Democrats mount new sales pitch for health-care law
SEEK TO PARRY REPEAL EFFORT
Party official calls it a ‘bring-it-on moment’
The debate over repealing the landmark health-care overhaul offers Democrats something rare in politics: a do-over.
Democrats, who were widely perceived to have blown the political messaging over President Obama’s signature law, are revving up for a campaign-style offensive in an attempt to get it right the second time around.
Inthe run-up to a House vote on repeal — originally scheduled for Wednesday but delayed after the shooting of Rep. Gabrielle Giffords (D-Ariz.) and others in Tucson on Saturday — Democrats are staging news conferences and rallies outside the district offices of nearly 70 targeted Republican House members, many of whom were elected in districts Obama carried in his 2008 race.
The White House has set up a rapid-response operation and was planning to deploy Cabinet secretaries this week to make the Democrats’ case in newspaper editorials, on the radio and in satellite interviews with local television stations.
Party officials said they will also showcase regular folks who have benefited from the health-care law — such as those younger than 26 who are now able to stay on their parents’ insurance plans and people with preexisting conditions who can now get coverage — in local and national media to “put a face” on popular provisions.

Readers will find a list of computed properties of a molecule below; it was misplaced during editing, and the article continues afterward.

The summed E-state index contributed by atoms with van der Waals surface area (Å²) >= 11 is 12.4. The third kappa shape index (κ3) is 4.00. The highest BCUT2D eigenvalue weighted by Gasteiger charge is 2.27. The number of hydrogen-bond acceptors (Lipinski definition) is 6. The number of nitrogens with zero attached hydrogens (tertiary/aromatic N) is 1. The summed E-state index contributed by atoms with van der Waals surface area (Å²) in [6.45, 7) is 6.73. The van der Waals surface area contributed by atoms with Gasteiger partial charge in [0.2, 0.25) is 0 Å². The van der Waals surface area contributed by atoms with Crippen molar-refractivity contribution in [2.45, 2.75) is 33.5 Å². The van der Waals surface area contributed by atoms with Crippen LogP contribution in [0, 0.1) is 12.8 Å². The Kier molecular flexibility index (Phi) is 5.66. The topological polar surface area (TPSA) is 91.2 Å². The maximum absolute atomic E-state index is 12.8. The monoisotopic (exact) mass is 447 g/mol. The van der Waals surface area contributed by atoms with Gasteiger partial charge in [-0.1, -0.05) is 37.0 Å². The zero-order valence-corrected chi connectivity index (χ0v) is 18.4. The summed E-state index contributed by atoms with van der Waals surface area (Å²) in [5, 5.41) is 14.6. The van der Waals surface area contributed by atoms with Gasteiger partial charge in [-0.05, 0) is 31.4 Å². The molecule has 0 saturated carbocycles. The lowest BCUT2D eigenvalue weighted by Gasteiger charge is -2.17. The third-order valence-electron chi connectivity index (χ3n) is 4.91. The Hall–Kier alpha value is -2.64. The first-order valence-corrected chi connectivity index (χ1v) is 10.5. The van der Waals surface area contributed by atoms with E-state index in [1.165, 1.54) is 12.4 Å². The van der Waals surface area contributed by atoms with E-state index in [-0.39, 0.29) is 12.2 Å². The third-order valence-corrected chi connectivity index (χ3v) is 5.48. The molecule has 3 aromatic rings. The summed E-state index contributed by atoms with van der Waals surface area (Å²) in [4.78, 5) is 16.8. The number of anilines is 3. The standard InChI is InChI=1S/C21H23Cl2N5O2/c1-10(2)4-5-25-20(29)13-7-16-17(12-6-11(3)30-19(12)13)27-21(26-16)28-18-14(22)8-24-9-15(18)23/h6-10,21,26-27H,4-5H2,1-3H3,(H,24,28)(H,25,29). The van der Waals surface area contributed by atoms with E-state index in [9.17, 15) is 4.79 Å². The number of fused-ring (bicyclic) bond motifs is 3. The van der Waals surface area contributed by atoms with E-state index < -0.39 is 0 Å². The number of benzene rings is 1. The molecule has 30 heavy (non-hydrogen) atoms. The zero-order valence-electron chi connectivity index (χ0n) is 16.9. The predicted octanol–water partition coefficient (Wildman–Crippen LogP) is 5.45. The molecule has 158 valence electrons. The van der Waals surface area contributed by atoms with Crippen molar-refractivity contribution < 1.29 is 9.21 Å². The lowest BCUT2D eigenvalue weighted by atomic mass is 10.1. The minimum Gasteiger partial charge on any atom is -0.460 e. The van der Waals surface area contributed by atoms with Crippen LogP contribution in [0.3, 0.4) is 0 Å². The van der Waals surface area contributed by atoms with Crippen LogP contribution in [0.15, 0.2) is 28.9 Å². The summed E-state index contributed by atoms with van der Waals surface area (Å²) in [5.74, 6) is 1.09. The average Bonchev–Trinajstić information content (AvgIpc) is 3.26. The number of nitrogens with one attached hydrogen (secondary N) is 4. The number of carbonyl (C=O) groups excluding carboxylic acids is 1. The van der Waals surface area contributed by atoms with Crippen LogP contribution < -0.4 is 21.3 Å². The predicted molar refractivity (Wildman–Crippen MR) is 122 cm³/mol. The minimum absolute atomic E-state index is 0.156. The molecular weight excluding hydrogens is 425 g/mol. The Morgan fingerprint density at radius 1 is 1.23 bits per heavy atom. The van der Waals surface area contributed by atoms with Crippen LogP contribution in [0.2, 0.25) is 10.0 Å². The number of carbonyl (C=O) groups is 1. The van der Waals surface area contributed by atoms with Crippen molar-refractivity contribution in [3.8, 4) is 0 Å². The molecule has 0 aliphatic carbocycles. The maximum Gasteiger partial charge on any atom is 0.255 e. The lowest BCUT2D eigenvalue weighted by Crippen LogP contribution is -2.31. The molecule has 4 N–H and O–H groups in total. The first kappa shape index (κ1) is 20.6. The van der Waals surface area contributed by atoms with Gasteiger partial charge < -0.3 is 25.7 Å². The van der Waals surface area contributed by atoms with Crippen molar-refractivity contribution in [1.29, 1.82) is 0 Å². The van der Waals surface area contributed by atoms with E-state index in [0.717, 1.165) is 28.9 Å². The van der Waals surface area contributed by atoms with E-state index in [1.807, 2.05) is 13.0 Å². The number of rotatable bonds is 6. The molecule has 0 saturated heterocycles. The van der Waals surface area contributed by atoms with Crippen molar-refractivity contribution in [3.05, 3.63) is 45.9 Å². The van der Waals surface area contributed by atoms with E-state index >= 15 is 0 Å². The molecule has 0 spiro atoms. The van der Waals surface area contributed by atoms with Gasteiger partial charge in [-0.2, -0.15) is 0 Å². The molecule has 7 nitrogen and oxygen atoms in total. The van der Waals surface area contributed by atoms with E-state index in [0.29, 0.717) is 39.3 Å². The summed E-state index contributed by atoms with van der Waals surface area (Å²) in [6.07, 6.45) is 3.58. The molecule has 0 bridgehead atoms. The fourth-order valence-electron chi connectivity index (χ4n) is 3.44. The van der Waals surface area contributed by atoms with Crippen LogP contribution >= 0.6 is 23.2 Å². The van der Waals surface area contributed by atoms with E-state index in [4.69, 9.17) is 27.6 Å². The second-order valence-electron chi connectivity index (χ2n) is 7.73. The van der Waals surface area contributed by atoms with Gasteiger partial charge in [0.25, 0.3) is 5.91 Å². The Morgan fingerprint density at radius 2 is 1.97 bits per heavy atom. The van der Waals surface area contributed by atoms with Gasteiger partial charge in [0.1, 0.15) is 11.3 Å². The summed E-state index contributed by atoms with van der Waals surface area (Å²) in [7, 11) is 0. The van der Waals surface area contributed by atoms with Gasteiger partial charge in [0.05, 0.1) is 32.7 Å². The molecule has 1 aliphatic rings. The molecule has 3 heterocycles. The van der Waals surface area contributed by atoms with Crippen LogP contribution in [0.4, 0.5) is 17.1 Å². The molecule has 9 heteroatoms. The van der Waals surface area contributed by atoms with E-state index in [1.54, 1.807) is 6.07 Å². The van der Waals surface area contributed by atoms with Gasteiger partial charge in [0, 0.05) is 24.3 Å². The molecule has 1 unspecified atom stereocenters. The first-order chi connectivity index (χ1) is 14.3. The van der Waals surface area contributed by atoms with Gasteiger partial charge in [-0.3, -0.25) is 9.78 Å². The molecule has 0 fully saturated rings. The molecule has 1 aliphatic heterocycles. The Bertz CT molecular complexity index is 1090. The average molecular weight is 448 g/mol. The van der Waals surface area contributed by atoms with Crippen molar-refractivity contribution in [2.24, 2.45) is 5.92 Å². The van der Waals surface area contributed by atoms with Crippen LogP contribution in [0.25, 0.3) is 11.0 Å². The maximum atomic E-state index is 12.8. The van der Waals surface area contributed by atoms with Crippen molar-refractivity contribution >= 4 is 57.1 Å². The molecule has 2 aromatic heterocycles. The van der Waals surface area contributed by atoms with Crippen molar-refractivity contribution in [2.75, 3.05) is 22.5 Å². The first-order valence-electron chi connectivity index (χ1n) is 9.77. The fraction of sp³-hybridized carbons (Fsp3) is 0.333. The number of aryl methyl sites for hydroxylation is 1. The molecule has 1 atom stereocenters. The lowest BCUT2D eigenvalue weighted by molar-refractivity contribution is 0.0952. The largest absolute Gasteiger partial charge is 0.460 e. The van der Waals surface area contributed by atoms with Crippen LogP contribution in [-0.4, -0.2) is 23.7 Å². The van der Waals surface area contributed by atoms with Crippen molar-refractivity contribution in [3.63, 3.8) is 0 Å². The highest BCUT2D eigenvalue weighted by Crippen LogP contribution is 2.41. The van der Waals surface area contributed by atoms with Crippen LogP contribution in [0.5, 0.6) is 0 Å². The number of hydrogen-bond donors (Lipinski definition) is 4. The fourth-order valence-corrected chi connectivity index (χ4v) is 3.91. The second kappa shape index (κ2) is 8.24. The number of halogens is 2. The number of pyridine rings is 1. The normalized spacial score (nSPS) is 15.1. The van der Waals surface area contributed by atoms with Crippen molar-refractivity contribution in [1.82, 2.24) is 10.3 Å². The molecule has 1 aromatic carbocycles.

“It’s not often you get a second chance to make a first impression, but [Republicans] are giving that right to us,” Sen. Charles E. Schumer (D-N.Y.) said. “Right now, people don’t realize all the good things in the bill. The more we have an opportunity to talk about them, fewer and fewer people are going to be for repeal.”
The first time around
As the bill was being crafted in 2009 and 2010, opponents seemed to gain the upper hand with their political message. Activists dressed down Democratic congressmen at their town hall meetings. They staged hands-off-my-health-care rallies. They dubbed the overhaul “Obamacare.”
Opposition to the bill helped propel Republicans to the majority in the House, and their effort to repeal it will fulfill a campaign promise and tea party priority. They scheduled a vote for Wednesday on a measure called “Repealing the Job-Killing Health Care Law Act.” In the likely event the effort fails to pass the Democrat controlled Senate, House Republican leaders say they will keep whacking at the law piece by piece until it crumbles.
“We’re listening to the American people,” House Speaker John A. Boehner (R-Ohio) told reporters Thursday. “ They want this bill repealed, and we are going to repeal it. And we’re going to do everything we can over the course of however long it takes to stop this because it will ruin the best health-care system in the world, it will bankrupt our nation and it will ruin our economy.”
Republican strategists say convincing a majority of Americans they are better off with the healthcare law than without it will be a high hill for Democrats to climb.